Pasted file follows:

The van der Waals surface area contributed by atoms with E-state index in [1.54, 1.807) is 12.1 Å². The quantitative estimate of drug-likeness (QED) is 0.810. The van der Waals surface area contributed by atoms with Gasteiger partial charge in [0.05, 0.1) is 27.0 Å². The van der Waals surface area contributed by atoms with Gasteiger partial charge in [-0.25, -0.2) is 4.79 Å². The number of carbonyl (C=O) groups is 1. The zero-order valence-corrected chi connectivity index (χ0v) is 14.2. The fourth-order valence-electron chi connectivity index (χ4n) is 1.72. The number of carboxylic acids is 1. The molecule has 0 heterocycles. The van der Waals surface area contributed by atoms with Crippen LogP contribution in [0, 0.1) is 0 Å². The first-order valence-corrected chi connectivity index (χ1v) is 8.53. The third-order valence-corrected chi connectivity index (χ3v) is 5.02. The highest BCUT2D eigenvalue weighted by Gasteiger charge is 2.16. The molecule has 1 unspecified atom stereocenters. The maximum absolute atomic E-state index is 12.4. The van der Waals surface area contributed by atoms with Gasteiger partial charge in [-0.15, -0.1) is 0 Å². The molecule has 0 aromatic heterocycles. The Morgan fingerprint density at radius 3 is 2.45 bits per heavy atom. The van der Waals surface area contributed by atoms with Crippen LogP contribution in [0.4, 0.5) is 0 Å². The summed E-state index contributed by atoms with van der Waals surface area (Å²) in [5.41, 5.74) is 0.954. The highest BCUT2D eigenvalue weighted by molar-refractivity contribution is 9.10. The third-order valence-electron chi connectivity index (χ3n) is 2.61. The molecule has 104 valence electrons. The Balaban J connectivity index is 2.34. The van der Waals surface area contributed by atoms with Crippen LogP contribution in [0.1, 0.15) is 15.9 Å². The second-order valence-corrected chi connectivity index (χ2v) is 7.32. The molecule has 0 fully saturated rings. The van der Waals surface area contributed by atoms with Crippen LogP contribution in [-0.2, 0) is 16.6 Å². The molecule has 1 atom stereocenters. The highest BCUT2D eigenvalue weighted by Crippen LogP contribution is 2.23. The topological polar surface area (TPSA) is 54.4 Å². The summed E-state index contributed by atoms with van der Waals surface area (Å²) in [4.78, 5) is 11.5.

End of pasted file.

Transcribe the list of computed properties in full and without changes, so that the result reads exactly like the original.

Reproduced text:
The van der Waals surface area contributed by atoms with E-state index in [1.54, 1.807) is 12.1 Å². The quantitative estimate of drug-likeness (QED) is 0.810. The van der Waals surface area contributed by atoms with Gasteiger partial charge in [0.05, 0.1) is 27.0 Å². The van der Waals surface area contributed by atoms with Gasteiger partial charge in [-0.25, -0.2) is 4.79 Å². The number of carbonyl (C=O) groups is 1. The zero-order valence-corrected chi connectivity index (χ0v) is 14.2. The fourth-order valence-electron chi connectivity index (χ4n) is 1.72. The number of carboxylic acids is 1. The molecule has 0 heterocycles. The van der Waals surface area contributed by atoms with Crippen LogP contribution in [0, 0.1) is 0 Å². The first-order valence-corrected chi connectivity index (χ1v) is 8.53. The third-order valence-corrected chi connectivity index (χ3v) is 5.02. The highest BCUT2D eigenvalue weighted by Gasteiger charge is 2.16. The molecule has 1 unspecified atom stereocenters. The maximum absolute atomic E-state index is 12.4. The van der Waals surface area contributed by atoms with Gasteiger partial charge in [-0.15, -0.1) is 0 Å². The molecule has 0 aromatic heterocycles. The Morgan fingerprint density at radius 3 is 2.45 bits per heavy atom. The van der Waals surface area contributed by atoms with Crippen LogP contribution in [0.4, 0.5) is 0 Å². The summed E-state index contributed by atoms with van der Waals surface area (Å²) in [5.41, 5.74) is 0.954. The highest BCUT2D eigenvalue weighted by molar-refractivity contribution is 9.10. The third-order valence-electron chi connectivity index (χ3n) is 2.61. The molecule has 104 valence electrons. The Balaban J connectivity index is 2.34. The van der Waals surface area contributed by atoms with Crippen LogP contribution in [0.1, 0.15) is 15.9 Å². The second-order valence-corrected chi connectivity index (χ2v) is 7.32. The molecule has 0 fully saturated rings. The van der Waals surface area contributed by atoms with Crippen LogP contribution in [-0.2, 0) is 16.6 Å². The molecule has 1 atom stereocenters. The highest BCUT2D eigenvalue weighted by Crippen LogP contribution is 2.23. The topological polar surface area (TPSA) is 54.4 Å². The summed E-state index contributed by atoms with van der Waals surface area (Å²) in [4.78, 5) is 11.5.